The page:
Clark County Public Health Officer Dr. Alan Melnick is slightly concerned about Clark County’s recent uptick in cases.
On Tuesday, Public Health confirmed nine new COVID-19 cases, and no new deaths. On Monday, the county confirmed 17 COVID-19 cases, which included positive tests from over the weekend.
The county has 656 confirmed cases and 28 deaths to date. At least 13,884 people have been tested for the virus in Clark County.
Washington and 17 other U.S. states are starting to see upticks in their case counts. New modeling from the Institute for Health Metrics and Evaluation at the University of Washington shows the COVID-19 death count is expected to reach 200,000 by October — an increase of 30,000 deaths since last week’s projection.
The U.S. has more than 116,000 COVID-19 deaths, which have mostly happened in the last three months, according to the Centers for Disease Control and Prevention. If the U.S. reaches 200,000 COVID-19 deaths by October, the virus will have vaulted to a tally that would likely make it the third leading annual cause of death in the U.S. behind heart disease and cancer. And it would have done so in less than a year.
Some states, including Texas and Alabama, have also started to see their medical infrastructure stressed with COVID-19 patients.
“I am concerned,” Melnick said. “As we open up more, what’s the impact going to be?”
Since Memorial Day, Clark County has seen around a 39 percent increase in cases, but most of those have been tied to workplace outbreaks at Firestone Pacific Foods in Vancouver and Pacific Crest Building Supply in Ridgefield. There are 132 confirmed cases connected to Firestone employees and close contacts, and 15 Clark County cases tied to Pacific Crest, which is still awaiting testing and test results for 29 employees.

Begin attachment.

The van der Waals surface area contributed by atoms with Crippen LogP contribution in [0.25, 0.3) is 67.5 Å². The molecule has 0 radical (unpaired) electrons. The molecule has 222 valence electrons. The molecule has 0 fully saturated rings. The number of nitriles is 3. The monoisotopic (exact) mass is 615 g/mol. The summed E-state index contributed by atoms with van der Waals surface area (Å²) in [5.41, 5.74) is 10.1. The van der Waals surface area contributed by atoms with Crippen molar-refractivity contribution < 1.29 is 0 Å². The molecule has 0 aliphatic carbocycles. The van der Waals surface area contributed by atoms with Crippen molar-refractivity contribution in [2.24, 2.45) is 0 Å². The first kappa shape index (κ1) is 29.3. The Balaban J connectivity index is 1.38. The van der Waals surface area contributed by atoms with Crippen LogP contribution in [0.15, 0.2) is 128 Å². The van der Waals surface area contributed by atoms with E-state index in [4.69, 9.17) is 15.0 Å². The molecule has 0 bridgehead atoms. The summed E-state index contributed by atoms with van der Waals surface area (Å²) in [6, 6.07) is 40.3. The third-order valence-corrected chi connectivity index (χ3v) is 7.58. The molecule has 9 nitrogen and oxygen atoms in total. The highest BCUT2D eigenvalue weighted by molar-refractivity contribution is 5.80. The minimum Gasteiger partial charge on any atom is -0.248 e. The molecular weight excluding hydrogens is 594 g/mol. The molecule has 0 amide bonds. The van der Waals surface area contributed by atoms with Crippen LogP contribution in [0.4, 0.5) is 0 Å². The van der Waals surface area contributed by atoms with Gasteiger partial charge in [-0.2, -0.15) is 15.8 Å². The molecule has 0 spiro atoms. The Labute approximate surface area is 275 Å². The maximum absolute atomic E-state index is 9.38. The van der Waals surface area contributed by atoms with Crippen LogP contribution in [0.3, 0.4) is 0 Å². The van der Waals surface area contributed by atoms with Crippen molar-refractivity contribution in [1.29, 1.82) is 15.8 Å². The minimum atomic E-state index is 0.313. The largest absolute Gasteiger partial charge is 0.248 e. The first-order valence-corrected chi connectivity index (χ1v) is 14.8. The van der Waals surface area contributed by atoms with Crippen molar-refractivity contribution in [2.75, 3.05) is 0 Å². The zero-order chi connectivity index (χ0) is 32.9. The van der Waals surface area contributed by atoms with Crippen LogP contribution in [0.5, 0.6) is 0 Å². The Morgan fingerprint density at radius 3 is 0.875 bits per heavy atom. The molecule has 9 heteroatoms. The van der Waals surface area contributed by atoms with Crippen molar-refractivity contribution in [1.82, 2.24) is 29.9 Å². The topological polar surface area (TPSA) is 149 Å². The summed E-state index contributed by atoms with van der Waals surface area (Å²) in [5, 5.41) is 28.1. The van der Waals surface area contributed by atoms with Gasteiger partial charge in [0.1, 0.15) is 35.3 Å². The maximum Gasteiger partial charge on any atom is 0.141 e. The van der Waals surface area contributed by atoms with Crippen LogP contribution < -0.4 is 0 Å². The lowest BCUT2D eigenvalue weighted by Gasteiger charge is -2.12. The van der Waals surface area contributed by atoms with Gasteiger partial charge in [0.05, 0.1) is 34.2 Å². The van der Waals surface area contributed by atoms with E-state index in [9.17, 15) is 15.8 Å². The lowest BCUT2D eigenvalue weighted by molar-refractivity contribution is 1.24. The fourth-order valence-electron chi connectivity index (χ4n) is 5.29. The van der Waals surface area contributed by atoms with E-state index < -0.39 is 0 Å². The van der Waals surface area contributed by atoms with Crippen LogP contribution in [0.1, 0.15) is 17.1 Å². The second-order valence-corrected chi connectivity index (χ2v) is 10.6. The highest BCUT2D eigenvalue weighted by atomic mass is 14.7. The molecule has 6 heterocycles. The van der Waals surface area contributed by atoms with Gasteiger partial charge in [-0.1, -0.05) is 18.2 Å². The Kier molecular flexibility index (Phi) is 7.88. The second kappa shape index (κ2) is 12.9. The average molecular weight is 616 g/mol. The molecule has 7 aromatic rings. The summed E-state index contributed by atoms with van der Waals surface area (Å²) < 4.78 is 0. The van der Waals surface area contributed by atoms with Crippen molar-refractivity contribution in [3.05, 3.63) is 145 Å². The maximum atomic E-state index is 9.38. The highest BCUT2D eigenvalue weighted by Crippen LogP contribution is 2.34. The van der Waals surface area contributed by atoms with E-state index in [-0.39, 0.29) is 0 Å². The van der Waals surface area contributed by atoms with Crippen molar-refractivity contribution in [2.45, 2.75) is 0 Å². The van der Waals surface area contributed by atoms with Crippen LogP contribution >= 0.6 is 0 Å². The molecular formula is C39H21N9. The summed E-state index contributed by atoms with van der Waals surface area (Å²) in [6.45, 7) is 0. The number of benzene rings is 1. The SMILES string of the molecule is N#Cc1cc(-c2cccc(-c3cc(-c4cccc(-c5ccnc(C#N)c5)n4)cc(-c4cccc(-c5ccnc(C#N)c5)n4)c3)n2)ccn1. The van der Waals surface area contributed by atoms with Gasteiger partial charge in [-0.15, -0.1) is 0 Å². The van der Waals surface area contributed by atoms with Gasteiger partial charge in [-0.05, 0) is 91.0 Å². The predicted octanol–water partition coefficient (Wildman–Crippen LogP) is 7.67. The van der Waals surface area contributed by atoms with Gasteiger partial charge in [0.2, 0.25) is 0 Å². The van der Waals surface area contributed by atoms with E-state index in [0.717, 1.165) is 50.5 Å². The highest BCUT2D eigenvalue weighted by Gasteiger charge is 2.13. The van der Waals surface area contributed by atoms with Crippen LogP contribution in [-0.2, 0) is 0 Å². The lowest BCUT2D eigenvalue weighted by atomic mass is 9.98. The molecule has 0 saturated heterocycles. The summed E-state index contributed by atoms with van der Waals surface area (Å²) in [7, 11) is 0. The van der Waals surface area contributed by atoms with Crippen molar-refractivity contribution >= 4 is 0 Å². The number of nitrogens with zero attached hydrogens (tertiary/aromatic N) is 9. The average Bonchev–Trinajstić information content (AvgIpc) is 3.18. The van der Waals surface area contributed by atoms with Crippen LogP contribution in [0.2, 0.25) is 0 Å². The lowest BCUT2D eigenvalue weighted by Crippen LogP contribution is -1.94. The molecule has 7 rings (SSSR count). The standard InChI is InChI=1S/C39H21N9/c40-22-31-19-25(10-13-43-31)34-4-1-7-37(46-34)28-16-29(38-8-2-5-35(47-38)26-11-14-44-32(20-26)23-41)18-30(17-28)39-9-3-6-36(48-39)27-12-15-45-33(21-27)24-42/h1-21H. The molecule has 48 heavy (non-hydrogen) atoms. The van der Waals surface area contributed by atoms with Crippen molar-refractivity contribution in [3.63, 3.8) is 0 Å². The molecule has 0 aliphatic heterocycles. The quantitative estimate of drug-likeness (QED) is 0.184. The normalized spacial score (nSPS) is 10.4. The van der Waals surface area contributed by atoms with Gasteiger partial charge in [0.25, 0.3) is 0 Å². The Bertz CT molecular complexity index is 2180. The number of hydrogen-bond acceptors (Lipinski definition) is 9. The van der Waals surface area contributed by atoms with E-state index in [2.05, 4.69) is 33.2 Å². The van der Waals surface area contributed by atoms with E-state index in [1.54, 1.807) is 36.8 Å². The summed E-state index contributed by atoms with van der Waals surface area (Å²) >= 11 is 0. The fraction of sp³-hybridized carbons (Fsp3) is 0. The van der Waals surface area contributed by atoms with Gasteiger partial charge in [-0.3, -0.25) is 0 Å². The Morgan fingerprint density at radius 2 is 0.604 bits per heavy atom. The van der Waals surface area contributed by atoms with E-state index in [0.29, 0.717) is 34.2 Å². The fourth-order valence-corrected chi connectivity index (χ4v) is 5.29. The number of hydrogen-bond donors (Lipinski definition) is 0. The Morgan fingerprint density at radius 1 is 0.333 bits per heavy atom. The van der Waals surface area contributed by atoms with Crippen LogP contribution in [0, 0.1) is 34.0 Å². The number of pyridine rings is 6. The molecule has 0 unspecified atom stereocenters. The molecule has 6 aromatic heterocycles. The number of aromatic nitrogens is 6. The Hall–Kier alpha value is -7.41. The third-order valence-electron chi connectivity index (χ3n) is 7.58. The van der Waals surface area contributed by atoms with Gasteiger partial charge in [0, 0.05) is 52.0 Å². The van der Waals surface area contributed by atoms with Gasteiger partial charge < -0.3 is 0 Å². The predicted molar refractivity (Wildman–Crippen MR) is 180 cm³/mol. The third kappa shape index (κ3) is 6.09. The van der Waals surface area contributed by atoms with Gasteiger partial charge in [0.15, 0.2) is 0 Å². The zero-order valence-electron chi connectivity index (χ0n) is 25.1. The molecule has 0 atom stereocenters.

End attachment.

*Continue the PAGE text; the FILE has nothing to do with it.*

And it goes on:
In the last week, however, there has been an uptick in community transmission. Since June 6, Clark County has added 85 cases, and only a handful are connected to Pacific Crest.
In order to reach Phase 3, which the county could enter near the end of this month, Clark County will need to show positive trends for case counts, hospitalizations and other metrics. Clark County needs to be near 125 cases over a 14-day period to satisfy one metric. The county has had 100 cases in the last two weeks.
Clark County hospitalizations rose from four on Friday to 11 Monday, and increasing case counts can indicate an upcoming rise in hospitalizations and deaths.
Melnick said the rising case counts are likely tied to increased activity in the community, as areas begin to reopen and loosen restrictions. He also believes some people are becoming lax in their adherence to keeping physical distance and wearing masks in public areas.
Melnick said he has confidence in Public Health’s ability to identify cases, investigate transmission and notify close contacts so they can isolate themselves. Public Health has received a staffing boost from the California nonprofit Public Health Institute to contain outbreaks. Some Public Health Institute staff is already in place, and by the end of the week, Public Health Institute is expected to have 18 people working on COVID-19 response in Clark County.
For the first time in weeks, Public Health can now actively monitor close contacts of confirmed cases, which means calling them each day to check on the potential development of coronavirus symptoms.
But Melnick still urges the public to follow safety precautions if they desire even fewer restrictions.
“People are out and about now,” Melnick said. “I wish there were a more universal appreciation of physical distancing and mask-wearing. We want to get to the point where we’re opening up, but I would plead with people that those are things that keep the numbers down so we can move along.”